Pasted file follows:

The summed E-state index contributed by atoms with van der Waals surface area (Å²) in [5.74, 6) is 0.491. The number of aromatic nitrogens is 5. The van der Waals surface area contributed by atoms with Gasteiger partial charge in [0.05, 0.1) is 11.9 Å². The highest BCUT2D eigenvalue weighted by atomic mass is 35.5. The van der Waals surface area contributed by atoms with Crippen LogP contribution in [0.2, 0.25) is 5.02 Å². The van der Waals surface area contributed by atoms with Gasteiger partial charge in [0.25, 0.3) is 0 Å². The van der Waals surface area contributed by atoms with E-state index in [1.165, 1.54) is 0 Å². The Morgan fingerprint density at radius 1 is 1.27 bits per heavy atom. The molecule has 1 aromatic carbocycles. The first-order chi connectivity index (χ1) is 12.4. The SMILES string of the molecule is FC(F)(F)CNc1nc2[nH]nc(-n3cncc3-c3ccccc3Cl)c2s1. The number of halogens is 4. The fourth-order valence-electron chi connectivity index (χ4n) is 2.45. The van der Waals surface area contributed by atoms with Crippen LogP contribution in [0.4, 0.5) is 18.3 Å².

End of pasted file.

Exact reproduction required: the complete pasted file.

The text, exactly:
The summed E-state index contributed by atoms with van der Waals surface area (Å²) in [5.74, 6) is 0.491. The number of aromatic nitrogens is 5. The van der Waals surface area contributed by atoms with Gasteiger partial charge in [0.05, 0.1) is 11.9 Å². The highest BCUT2D eigenvalue weighted by atomic mass is 35.5. The van der Waals surface area contributed by atoms with Crippen LogP contribution in [0.2, 0.25) is 5.02 Å². The van der Waals surface area contributed by atoms with Gasteiger partial charge in [0.25, 0.3) is 0 Å². The van der Waals surface area contributed by atoms with E-state index in [1.165, 1.54) is 0 Å². The Morgan fingerprint density at radius 1 is 1.27 bits per heavy atom. The molecule has 1 aromatic carbocycles. The first-order chi connectivity index (χ1) is 12.4. The SMILES string of the molecule is FC(F)(F)CNc1nc2[nH]nc(-n3cncc3-c3ccccc3Cl)c2s1. The number of halogens is 4. The fourth-order valence-electron chi connectivity index (χ4n) is 2.45. The van der Waals surface area contributed by atoms with Crippen LogP contribution in [0.4, 0.5) is 18.3 Å².